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Writing a Systematic Review

De-duplicating Search Results

Any time you search in multiple databases, there will be duplicate results. There are many different approaches and tools for removing duplicates (de-duplication), and they all have their pros and cons. No matter which approach you choose, keep track of result totals before and after de-duplication in your PRISMA diagram or search results tracking document. 

  • Zotero (recommended) - Zotero is a citation manager that is free and open source. Its de-duplication tool is not perfect, but it allows you to make decisions and will not remove anything it considers a duplicate unless you tell it to.
  • EndNote - EndNote is a Web of Science product and has both a basic (free) and paid version. The EndNote deduplication process is similar to Zotero, but the free version of EndNote is a limited product, overall, compared to the paid version.
  • Mendeley - This is another citation manager with basic (free) and paid versions that is a product of Elsevier. Mendeley auto-deduplicates, which is not recommended for systematic reviews.
  • SR Accelerator - The Systematic Review Accelerator (SRA) is free software developed at Bond University. It includes a deduplication tool for faster deduplication of search results, a word frequency analyzer to help with search strategy development, and other tools.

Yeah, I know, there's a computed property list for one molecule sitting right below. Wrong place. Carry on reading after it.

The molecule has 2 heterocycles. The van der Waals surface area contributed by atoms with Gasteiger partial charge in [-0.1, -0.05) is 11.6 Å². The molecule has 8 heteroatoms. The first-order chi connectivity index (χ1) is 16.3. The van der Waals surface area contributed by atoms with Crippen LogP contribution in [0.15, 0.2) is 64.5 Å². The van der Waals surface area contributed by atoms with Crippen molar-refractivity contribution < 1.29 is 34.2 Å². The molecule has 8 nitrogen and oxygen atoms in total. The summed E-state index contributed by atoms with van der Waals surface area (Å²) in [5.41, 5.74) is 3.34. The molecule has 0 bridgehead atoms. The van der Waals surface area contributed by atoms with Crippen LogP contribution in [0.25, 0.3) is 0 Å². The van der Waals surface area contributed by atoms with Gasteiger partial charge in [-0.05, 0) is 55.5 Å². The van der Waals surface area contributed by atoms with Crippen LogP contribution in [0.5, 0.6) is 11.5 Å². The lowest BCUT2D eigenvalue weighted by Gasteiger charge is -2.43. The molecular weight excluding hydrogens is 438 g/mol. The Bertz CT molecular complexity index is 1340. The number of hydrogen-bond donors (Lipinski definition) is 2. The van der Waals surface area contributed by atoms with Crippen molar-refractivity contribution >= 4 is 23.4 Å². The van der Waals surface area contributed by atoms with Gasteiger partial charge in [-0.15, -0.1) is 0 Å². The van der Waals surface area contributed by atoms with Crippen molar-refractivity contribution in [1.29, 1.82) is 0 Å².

• Excel - This is the option requiring the most work by you and many researchers like it because they control the full process. This process is most useful for reviews with relatively fewer search results as secondary, "by-hand" deduplication.

 

Screening, Appraisal, and Study Selection

Once results have been de-duplicated, you will begin the screening process. This is where you'll apply your eligibility criteria to each result. While strict systematic review methodology requires all eligibility criteria to be defined a priori (in advance), some research synthesis approaches allow for ad hoc (as you go) criteria based on the researchers' increasing familiarity with the available research. Just be sure to document if your approach shifts!

Screening often happens in two steps.

  1. Title and abstract level screen to exclude studies that are clearly outside the study parameters.
  2. Full text screening, ideally done by multiple, independent screeners. Some do the coding and data extraction during this final screening stage.

Some reviews, particularly in medicine, require a critical appraisal or a risk of bias assessment for each study that makes it through the screening process. For any review, it's important to consider the impact that poorly designed studies could have on your findings and to rule out inaccurate or biased work.

Key resources:

Extracting Data

Researchers typically develop a coding schema to outline the data points that will be collected and synthesized from each study included in the review. This often includes things like participant demographics, sample sizes, interventions, methods, outcomes and more. Most often, data is collected in some type of form, table or spreadsheet.

Key resources:

Attribution

This guide was adapted from Systematic Reviews by University of Texas Libraries (https://guides.lib.utexas.edu/systematicreviews) which is licensed under a Creative Commons Attribution-NonCommercial 2.0 Generic License.